II. Essential Use Nomination Process

Entities requesting essential use exemptions should send a completed application to EPA on the candidate use by September 30, three years prior to the year of the intended use. Upon receipt of applications, EPA will review the information and work with other interested Federal agencies as required in section 604 of the Clean Air Act to determine whether the candidate use satisfies Clean Air Act requirements, as well as whether it meets the essential use criteria adopted by the Parties to the Montreal Protocol and warrants nomination by the United States for an exemption.

All Parties, including the United States, must transmit nominations to the UNEP Ozone Secretariat by January 31 to be considered by the Parties at their annual meeting at the end of that year. The UNEP Ozone Secretariat forwards nominations to the Montreal Protocol's Technical and Economic Assessment Panel (TEAP) and its relevant Technical Options Committee (TOC). The TOC and the TEAP review the nomination to determine whether it meets the criteria for an essential use established by Decisions IV/25, XII/2, XV/5, and XVI/12, and to make recommendations to the Parties for essential use exemptions. The Parties then consider those recommendations at their annual meeting before making a final decision.

An essential use exemption is granted to the nominating Party for a specific quantity of a specified ODS for a specific time period. If the Parties determine that a specified use of a controlled substance is essential and authorize an exemption from the Protocol's production and consumption phaseout, EPA may then take domestic action to allow the production and consumption to the extent consistent with the Clean Air Act.

III. Information Required for Essential Use Applications

In the past, EPA had annually issued a notice requesting applications for essential use exemptions. Through this action, EPA provides the opportunity to submit applications for essential use exemptions for class I substances for all future control periods (calendar years). Applications requesting essential use allowances should include information that U.S. Government agencies and the Parties to the Protocol can use to evaluate the candidate use according to the criteria in the Decisions described above. Applications that fail to include sufficient information may not be nominated.

Specifically, all applications submitted to EPA should include the information requested in the current version of the TEAP Handbook on Essential Use Nominations, which as of the date of this notice was last updated in 2009. The handbook is available electronically on the internet at​teap/​Reports/​TEAP_​Reports/​EUN-Handbook2009.pdf. EPA requests that applications contain the following information, as described in the handbook, in order for the U.S. to provide sufficient information to the Montreal Protocol's technical review bodies within the nomination:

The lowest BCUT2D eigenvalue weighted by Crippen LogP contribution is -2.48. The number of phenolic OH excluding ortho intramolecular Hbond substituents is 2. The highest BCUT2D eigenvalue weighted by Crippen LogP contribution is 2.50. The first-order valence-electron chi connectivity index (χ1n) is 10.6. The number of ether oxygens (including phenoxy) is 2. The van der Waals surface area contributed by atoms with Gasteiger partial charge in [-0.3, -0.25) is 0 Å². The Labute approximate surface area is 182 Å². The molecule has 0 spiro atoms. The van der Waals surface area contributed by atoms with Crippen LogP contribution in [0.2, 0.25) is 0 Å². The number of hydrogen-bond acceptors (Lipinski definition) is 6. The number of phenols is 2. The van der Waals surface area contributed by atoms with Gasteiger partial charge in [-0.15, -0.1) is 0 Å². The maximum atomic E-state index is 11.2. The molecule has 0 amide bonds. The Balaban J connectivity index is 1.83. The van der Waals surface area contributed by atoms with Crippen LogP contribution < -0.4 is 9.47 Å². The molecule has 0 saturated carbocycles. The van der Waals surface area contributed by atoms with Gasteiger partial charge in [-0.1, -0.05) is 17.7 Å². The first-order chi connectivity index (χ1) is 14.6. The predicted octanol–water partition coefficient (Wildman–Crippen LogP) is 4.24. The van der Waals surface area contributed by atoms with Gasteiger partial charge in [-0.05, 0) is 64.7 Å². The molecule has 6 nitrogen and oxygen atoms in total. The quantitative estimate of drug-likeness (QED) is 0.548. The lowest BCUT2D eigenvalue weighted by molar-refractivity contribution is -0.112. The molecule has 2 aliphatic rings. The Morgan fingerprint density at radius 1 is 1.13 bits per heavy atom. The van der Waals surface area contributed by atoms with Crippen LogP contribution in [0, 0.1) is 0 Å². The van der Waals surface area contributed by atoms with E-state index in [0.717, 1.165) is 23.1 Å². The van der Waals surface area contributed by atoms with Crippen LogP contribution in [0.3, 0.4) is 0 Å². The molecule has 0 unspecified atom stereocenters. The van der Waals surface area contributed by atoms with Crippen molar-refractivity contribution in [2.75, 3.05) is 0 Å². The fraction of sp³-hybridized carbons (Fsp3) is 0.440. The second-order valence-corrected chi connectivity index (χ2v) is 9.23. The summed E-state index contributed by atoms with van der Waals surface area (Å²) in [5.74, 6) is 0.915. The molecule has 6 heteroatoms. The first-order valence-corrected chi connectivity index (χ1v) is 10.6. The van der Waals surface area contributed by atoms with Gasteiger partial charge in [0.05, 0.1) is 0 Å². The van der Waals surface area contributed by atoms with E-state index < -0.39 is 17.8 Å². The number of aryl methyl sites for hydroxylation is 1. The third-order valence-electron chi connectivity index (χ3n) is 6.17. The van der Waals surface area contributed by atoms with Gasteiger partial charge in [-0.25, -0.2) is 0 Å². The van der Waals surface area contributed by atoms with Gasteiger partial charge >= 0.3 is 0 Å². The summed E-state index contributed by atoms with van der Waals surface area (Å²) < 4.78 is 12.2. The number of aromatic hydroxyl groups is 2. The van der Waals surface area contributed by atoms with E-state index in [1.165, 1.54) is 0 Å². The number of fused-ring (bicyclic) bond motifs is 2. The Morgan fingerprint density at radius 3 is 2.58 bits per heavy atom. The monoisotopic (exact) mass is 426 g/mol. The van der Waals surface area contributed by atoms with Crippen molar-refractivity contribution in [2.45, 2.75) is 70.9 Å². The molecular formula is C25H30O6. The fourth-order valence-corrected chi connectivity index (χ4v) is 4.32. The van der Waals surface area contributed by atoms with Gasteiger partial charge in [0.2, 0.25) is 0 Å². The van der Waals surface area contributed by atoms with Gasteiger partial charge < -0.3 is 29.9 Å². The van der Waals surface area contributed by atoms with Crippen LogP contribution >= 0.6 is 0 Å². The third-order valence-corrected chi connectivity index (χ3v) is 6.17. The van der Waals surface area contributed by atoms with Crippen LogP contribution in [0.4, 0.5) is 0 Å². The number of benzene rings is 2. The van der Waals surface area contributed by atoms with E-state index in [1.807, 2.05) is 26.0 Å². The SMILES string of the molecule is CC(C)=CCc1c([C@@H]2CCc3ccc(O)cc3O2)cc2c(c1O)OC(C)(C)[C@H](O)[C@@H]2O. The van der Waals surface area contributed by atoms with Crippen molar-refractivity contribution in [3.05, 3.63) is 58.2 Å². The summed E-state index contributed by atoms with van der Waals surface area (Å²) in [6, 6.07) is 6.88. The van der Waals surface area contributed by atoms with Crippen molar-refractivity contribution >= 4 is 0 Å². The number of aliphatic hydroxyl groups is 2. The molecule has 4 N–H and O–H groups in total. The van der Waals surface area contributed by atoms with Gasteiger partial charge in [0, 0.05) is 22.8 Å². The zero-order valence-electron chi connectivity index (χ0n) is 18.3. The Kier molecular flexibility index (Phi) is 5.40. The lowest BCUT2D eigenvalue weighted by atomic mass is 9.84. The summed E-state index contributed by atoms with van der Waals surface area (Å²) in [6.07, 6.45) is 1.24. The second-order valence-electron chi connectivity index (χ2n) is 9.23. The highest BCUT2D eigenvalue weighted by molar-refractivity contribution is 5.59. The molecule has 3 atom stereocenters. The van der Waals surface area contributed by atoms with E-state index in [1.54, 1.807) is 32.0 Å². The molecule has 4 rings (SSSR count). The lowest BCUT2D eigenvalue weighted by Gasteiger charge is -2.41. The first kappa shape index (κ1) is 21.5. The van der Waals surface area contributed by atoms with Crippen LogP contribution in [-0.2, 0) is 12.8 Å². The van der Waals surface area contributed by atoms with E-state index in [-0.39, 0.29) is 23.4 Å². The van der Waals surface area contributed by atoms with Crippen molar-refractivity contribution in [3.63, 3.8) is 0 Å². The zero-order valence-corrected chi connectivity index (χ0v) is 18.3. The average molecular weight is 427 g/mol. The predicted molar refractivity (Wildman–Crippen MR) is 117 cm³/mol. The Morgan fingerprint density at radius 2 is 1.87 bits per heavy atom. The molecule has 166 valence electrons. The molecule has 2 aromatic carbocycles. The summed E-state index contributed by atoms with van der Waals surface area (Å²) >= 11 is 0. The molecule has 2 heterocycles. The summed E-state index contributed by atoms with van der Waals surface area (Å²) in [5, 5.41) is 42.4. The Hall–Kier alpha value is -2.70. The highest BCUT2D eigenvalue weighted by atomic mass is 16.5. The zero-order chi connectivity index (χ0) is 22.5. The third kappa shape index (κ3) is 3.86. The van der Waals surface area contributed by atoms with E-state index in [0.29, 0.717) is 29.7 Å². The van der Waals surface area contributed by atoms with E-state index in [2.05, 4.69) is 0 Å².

1. A detailed description of the use that is the subject of the nomination;

2. Details of the type, quantity, and quality of the controlled substance that is requested to satisfy the use;

3. The period of time and the annual quantities of the controlled substances that are requested;

4. An explanation of why the nominated volumes and the intended use of these quantities are necessary for health and/or safety, or critical for the functioning of society;

5. An explanation of what other alternatives and substitutes are currently available and what steps are being taken to implement those alternatives and substitutes;

6. An explanation of why alternatives and substitutes are not sufficient or appropriate to eliminate the proposed use;

7. A description of the measures that are proposed to eliminate all unnecessary emissions, including design considerations and maintenance procedures;

8. An explanation of what efforts are being undertaken to employ other measures for this application in the future;

9. A description of the efforts that have been made to acquire stockpiled or recycled controlled substance for this application both domestically and internationally as well as an explanation of what efforts have been made to establish banks for the controlled substance; and

10. A description of any other barriers encountered in attempts to eliminate the use of the controlled substance for this application.

In addition, applicants should specify which exemption in CAA section 604 they are seeking: the exemption for medical devices at section 604(d)(2) or the exemption for aviation safety at section 604(d)(3). Each of these statutory exemptions has its own process and criteria that would need to be satisfied prior to any regulatory action authorizing the exemption.

The Office of Management and Budget (OMB) has approved the information collection requirements contained in this notice under the provisions of the Paperwork Reduction Act, 44 U.S.C. 3501 et seq. and has assigned OMB control number 2060-0170.

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Dated: May 30, 2014.

Paul Gunning,

Acting Director, Office of Atmospheric Programs.

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1.  This notice does not address all exemptions in section 604 such as the exemptions for critical uses, sanitation and food protection, or national security.

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[FR Doc. 2014-13235 Filed 6-5-14; 8:45 am]